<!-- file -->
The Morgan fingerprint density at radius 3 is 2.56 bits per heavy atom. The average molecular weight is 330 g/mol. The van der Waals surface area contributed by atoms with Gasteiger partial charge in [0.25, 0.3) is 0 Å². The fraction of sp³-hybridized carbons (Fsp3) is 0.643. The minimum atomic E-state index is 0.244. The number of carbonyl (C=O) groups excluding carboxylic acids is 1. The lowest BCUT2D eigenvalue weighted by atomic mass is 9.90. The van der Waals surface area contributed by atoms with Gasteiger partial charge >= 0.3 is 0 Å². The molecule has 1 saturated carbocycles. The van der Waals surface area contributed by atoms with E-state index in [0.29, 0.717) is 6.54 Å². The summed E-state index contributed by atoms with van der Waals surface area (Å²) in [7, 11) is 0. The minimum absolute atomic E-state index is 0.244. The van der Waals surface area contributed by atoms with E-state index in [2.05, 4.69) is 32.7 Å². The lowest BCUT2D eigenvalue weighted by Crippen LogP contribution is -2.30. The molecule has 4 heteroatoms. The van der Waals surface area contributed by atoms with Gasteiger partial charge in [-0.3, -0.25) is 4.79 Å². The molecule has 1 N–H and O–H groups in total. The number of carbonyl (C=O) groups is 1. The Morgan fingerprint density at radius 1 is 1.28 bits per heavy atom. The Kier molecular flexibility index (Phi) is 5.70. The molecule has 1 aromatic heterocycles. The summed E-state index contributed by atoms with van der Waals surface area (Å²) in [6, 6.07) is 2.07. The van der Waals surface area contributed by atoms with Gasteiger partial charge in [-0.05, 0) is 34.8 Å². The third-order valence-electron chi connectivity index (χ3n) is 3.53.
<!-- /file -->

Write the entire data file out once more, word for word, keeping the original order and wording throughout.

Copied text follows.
The Morgan fingerprint density at radius 3 is 2.56 bits per heavy atom. The average molecular weight is 330 g/mol. The van der Waals surface area contributed by atoms with Gasteiger partial charge in [0.25, 0.3) is 0 Å². The fraction of sp³-hybridized carbons (Fsp3) is 0.643. The minimum atomic E-state index is 0.244. The number of carbonyl (C=O) groups excluding carboxylic acids is 1. The lowest BCUT2D eigenvalue weighted by atomic mass is 9.90. The van der Waals surface area contributed by atoms with Gasteiger partial charge >= 0.3 is 0 Å². The molecule has 1 saturated carbocycles. The van der Waals surface area contributed by atoms with E-state index in [0.29, 0.717) is 6.54 Å². The summed E-state index contributed by atoms with van der Waals surface area (Å²) in [7, 11) is 0. The minimum absolute atomic E-state index is 0.244. The van der Waals surface area contributed by atoms with E-state index in [2.05, 4.69) is 32.7 Å². The lowest BCUT2D eigenvalue weighted by Crippen LogP contribution is -2.30. The molecule has 4 heteroatoms. The van der Waals surface area contributed by atoms with Gasteiger partial charge in [-0.3, -0.25) is 4.79 Å². The molecule has 1 N–H and O–H groups in total. The number of carbonyl (C=O) groups is 1. The Morgan fingerprint density at radius 1 is 1.28 bits per heavy atom. The Kier molecular flexibility index (Phi) is 5.70. The molecule has 1 aromatic heterocycles. The summed E-state index contributed by atoms with van der Waals surface area (Å²) in [6, 6.07) is 2.07. The van der Waals surface area contributed by atoms with Gasteiger partial charge in [-0.05, 0) is 34.8 Å². The third-order valence-electron chi connectivity index (χ3n) is 3.53.